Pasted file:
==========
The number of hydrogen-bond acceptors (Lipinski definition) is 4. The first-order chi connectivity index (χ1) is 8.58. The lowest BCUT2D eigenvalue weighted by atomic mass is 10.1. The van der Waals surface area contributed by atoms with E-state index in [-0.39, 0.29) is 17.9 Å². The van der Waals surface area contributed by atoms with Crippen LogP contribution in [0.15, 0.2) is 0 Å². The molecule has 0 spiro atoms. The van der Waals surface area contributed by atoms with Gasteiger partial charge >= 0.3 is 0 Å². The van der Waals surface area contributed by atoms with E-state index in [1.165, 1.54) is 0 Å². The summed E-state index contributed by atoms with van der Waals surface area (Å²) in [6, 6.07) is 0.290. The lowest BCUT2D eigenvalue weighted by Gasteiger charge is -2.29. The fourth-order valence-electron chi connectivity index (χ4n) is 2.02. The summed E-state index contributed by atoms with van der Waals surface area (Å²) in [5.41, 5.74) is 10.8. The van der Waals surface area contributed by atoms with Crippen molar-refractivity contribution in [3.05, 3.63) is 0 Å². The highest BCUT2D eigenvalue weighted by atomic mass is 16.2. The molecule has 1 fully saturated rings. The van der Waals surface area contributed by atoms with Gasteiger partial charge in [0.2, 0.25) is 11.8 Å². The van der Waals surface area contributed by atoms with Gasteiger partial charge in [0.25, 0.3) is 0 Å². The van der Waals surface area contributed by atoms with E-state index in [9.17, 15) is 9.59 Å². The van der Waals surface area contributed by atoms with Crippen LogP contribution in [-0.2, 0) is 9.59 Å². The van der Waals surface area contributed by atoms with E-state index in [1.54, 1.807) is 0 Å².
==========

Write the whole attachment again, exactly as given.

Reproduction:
The number of hydrogen-bond acceptors (Lipinski definition) is 4. The first-order chi connectivity index (χ1) is 8.58. The lowest BCUT2D eigenvalue weighted by atomic mass is 10.1. The van der Waals surface area contributed by atoms with E-state index in [-0.39, 0.29) is 17.9 Å². The van der Waals surface area contributed by atoms with Crippen LogP contribution in [0.15, 0.2) is 0 Å². The molecule has 0 spiro atoms. The van der Waals surface area contributed by atoms with Gasteiger partial charge >= 0.3 is 0 Å². The van der Waals surface area contributed by atoms with E-state index in [1.165, 1.54) is 0 Å². The summed E-state index contributed by atoms with van der Waals surface area (Å²) in [6, 6.07) is 0.290. The lowest BCUT2D eigenvalue weighted by Gasteiger charge is -2.29. The fourth-order valence-electron chi connectivity index (χ4n) is 2.02. The summed E-state index contributed by atoms with van der Waals surface area (Å²) in [5.41, 5.74) is 10.8. The van der Waals surface area contributed by atoms with Crippen molar-refractivity contribution in [3.05, 3.63) is 0 Å². The highest BCUT2D eigenvalue weighted by atomic mass is 16.2. The molecule has 1 fully saturated rings. The van der Waals surface area contributed by atoms with Gasteiger partial charge in [0.2, 0.25) is 11.8 Å². The van der Waals surface area contributed by atoms with Gasteiger partial charge in [0.25, 0.3) is 0 Å². The van der Waals surface area contributed by atoms with E-state index in [9.17, 15) is 9.59 Å². The van der Waals surface area contributed by atoms with Crippen LogP contribution in [-0.2, 0) is 9.59 Å². The van der Waals surface area contributed by atoms with E-state index in [1.54, 1.807) is 0 Å².